We are issuing the latest update to our recent Alerts regarding the final rules issued by the Department of Labor (“DOL”) with respect to fiduciaries under the Employee Retirement Income Security Act of 1974 (“ERISA”) and the DOL’s Best Interest Contract Exemption (“BIC Exemption”) from ERISA’s prohibited transactions provisions. The DOL has released its proposed rule to delay the April 10, 2017 applicability date of the Fiduciary Rule (the “Applicability Date”) as well as the BIC Exemption and Prohibited Transaction Exemption 84-24 (“PTE 84-24”), seeking to delay the Applicability Date for a period of 60 days1. The proposed rule is scheduled to be published in the Federal Register on March 2, 2017. The DOL is requesting public comment not only on the proposed 60-day delay of the Applicability Date but also the questions raised in President Trump’s February 3, 2017 Memorandum (the “Memorandum”) directing the Secretary of the DOL to undertake a review of the Fiduciary Rule as well as “generally on questions of law and policy concerning the final rule and PTEs.” There will be a 15-day comment period with respect to the proposal to delay the Applicability Date, running from the date that the proposed rule is published in the Federal Register, or through March 17, 2017. There will be a 45-day comment period with respect to the examination of the Fiduciary Rule required under the Memorandum, or through April 16, 2017.

Insofar as the proposed 60-day delay in the Applicability Date is concerned, the DOL justified the delay on two grounds. First, in light of the fact that “[t]here are approximately 45 days until the …” Applicability Date goes into effect, the DOL observed that “it may take more time than that to complete the examination mandated by the President’s Memorandum.” Second, in the absence of a delay in the Applicability Date, the DOL observed, “if the examination prompts the Department to propose rescinding or revising the rule, affected advisers, retirement investors and other stakeholders might face two major changes in the regulatory environment rather than one.” According to the DOL, “[t]his could unnecessarily disrupt the marketplace, producing frictional costs that are not offset by commensurate benefits.” The 60-day delay would thus “make it possible for the Department to take additional steps (such as completing its examination, implementing any necessary additional extension(s), and proposing and implementing a revocation or revision of the rule) without the rule becoming applicable beforehand,” thereby “spar[ing]” “advisers, investors and other stakeholders … the risk and expenses of facing two major changes in the regulatory environment.” The DOL did note, however, that “[t]he negative consequence” of the proposed 60-day delay is “the potential for retirement investor losses from delaying the application of fiduciary standards to their advisers.”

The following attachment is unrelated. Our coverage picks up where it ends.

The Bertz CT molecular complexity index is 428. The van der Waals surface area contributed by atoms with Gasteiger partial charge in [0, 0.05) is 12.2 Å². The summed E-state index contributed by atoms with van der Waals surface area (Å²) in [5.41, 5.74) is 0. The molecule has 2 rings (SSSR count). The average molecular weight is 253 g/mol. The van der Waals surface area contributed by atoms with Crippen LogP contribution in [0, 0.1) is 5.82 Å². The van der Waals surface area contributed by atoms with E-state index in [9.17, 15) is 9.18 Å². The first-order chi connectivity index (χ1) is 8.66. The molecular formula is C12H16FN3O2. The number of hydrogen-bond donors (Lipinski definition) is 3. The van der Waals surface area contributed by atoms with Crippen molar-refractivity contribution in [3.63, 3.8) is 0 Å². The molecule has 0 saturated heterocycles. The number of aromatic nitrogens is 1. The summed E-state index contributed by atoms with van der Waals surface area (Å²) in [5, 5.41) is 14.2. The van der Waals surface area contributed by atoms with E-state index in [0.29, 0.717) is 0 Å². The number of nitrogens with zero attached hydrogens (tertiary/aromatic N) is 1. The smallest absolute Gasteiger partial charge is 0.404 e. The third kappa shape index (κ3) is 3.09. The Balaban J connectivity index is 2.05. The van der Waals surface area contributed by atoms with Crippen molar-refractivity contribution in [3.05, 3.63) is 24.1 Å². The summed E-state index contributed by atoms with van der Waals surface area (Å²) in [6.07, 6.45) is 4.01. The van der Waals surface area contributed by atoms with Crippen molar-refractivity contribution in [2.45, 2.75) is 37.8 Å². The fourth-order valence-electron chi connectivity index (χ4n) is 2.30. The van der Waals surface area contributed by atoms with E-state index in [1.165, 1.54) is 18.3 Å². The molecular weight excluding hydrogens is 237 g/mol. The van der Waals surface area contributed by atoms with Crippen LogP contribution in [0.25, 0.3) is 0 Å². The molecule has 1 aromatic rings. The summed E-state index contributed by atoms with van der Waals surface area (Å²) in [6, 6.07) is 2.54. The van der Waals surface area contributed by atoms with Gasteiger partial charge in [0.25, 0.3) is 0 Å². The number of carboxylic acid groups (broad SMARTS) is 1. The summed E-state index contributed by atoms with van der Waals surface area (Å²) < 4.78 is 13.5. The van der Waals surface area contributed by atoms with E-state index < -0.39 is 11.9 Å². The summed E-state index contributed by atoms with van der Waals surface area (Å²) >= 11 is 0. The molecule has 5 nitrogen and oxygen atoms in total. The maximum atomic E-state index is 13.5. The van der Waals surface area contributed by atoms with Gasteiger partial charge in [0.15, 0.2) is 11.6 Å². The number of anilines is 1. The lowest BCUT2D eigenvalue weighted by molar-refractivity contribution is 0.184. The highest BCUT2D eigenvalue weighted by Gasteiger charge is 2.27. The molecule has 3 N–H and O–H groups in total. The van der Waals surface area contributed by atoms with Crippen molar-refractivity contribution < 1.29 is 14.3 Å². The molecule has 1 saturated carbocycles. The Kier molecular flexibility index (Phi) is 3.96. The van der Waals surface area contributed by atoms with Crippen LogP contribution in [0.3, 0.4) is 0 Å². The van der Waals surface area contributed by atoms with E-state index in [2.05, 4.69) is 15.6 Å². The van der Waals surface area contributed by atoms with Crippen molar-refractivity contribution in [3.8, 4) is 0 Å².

The DOL considered, but ultimately rejected, a 180-day delay in the Applicability Date. It had been reported that the DOL’s delay proposal would call for a 180-day delay, based on the 180-day delay language that was originally contained in, but deleted from, the Memorandum. The proposed rule does not provide any insight into why the DOL opted not to seek a 180-day delay in the Applicability Date instead of a 60-day delay, apart from observing that under the regulatory impact analysis that accompanied the Fiduciary Rule, a 180-day delay “would reduce the same portion of potential investor gains from the rule by $441 million in the first year and $2.7 billion over 10 years, while relieving industry of 180-days of day-to-day compliance burdens, worth an estimated $126 million.”

In light of the magnitude of the DOL’s undertaking in conducting the review of the Fiduciary Rule mandated by the Memorandum and the likelihood that such review will not be completed by April 10, 2017, it seems likely that the DOL will approve, following the public comment period, the proposed 60-day delay in the Applicability Date. The fact that the DOL has decided to propose a 60-day delay in the Applicability Date rather than the reported 180-day delay demonstrates that the DOL likely concluded that it will be able to both complete its examination of the Fiduciary Rule and determine whether to seek to rescind or revise the rule by June 9, 2017, which would become the new applicability date by extension. In light of the fast approaching deadline for implementing the standards required by the Fiduciary Rule, we expect that the DOL’s proposal for a 60-day delay in the Applicability Date will become finalized before the end of March 2017.